Debbie Reynolds recalls pain of carrying stillborn to term in resurfaced interview

After the Supreme Court’s decision to overturn Roe v. Wade, an interview with the late actress Debbie Reynolds in which she claims an abortion saved her life has resurfaced. While many individuals supported the Supreme Court’s judgement, others voiced regret and alarm.

Some opponents of the decision have recently revived footage from a 1989 interview with late television presenter Joan Rivers and Reynolds, in which the star describes being forced to carry a lifeless fetus for nearly six weeks decades previously.

She already had her son Todd and daughter Carrie (who rose to fame as Princess Leia in the “Star Wars” trilogy) from her previous marriage at the time, and she fell pregnant while with her second husband, Harry Karl.

Reynolds explained in the interview that she was seven months pregnant and the baby died inside of her.

A stillbirth is described in the United States as happening at or after 20 weeks of pregnancy, as opposed to a miscarriage, which is described as happening before the 20th week of pregnancy. According to the CDC, about 24,000 pregnancies are stillborn in the United States each year, with stillbirths accounting for almost one in every 160 births.

Reynolds told Rivers that one clue that her pregnancy had ended in a stillbirth was that her tummy had “shrunk down.”

She said that it was a really difficult thing to get over as there were no abortions permitted back then, if you were sick, raped, or the kid died. It’s revolting to know that those laws exist.

Reynolds said that since her pregnancy was stillborn before Roe v. Wade was decided in 1973, her medical provider refused her an abortion, forcing her to continue her pregnancy to full term.

She stated, it didn’t make a difference. It had to abort itself. It could never be taken away from me.

Friends and acquaintances who were uninformed of the situation might inquire about the pregnancy’s outcome.

“How is the baby doing?” “What are you planning to call the baby?” Reynolds recalled what her friends would ask her.

She said it’s simply something she’ll never forget, and the anguish of it, adding that when she became unwell from carrying the dead embryo, it was accepted that an abortion would be necessary to preserve her life.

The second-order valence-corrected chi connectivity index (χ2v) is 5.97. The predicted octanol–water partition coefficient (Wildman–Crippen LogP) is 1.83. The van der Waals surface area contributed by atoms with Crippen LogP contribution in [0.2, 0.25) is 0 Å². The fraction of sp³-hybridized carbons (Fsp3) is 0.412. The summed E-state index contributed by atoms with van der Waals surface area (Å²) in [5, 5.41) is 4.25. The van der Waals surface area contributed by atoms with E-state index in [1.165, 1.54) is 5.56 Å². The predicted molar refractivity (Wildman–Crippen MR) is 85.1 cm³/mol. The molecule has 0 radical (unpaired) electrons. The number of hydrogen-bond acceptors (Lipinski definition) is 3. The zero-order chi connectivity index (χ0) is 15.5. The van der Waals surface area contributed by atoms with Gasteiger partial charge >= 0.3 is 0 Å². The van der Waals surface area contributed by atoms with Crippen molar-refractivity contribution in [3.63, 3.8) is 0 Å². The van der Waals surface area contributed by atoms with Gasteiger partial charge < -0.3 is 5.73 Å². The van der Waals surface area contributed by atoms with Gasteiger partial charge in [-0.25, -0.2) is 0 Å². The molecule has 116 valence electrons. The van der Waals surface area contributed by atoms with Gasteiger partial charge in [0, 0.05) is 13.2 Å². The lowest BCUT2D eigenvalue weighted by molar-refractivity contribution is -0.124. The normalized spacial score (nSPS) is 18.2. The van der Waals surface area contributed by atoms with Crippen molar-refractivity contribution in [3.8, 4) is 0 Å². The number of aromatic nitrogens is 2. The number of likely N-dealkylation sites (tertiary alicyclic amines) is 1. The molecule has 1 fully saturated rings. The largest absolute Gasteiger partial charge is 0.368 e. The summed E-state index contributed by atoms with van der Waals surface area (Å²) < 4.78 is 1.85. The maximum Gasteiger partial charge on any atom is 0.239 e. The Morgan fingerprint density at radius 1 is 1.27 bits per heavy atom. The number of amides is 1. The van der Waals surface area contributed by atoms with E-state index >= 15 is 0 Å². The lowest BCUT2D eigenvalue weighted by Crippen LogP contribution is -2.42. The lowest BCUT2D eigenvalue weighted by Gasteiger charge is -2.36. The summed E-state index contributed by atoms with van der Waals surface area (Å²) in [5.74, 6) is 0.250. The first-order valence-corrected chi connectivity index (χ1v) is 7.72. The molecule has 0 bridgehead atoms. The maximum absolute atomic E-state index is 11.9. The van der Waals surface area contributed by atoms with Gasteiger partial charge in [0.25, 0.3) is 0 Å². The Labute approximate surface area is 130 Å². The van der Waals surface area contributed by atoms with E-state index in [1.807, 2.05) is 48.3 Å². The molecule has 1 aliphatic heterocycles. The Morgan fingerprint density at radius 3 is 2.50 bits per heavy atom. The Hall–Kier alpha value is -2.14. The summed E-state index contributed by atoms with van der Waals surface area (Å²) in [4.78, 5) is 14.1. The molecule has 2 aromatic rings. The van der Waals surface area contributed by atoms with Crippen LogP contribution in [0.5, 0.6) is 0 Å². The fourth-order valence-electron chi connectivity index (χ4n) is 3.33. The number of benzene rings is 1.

She continued that all the toxins and everything would have killed her after so long a time. So they eventually agreed — some board, suppose — that they would attempt to pull this kid out, but it was more perilous than ever at this time.

Reynolds was almost compelled to relive the same scenario months later, after becoming pregnant and suffering a similar ending.

This time, she told Congress, she does not want to know. She doesn’t want to hear anything from any of them. “You are taking this baby now,” she remarked, noting that regardless of the fact that anti-abortion laws were still in effect in the United States, she was given the life-saving treatment by physicians who seen what she had gone through before.

Following the Supreme Court’s decision to overturn Roe v. Wade, individuals across social media platforms have re-shared Reynold’s interview.

“I can’t even start to express how I think about the recent inhumane decision to repeal Roe v. Wade in the Dystopian States of America,” one Twitter user said in a description accompanying the interview. “This is Debbie Reynolds telling about her personal 1960s experience… It’s difficult to hear, yet this is what will occur again.”

“What she’s saying occurred to me in 1986,” a Twitter user said. “I was pregnant at the time, and the foetus died at 12 weeks.” My body will ultimately discharge the deceased foetus, I was informed. I finally went into labour at 20 weeks. I was forced to endure the entire ordeal without pain medicine.”

“People need to understand that it’s not just undesired pregnancies that need to be safeguarded,” another TikTok user responded to the interview. “There are also terrible instances like this.”

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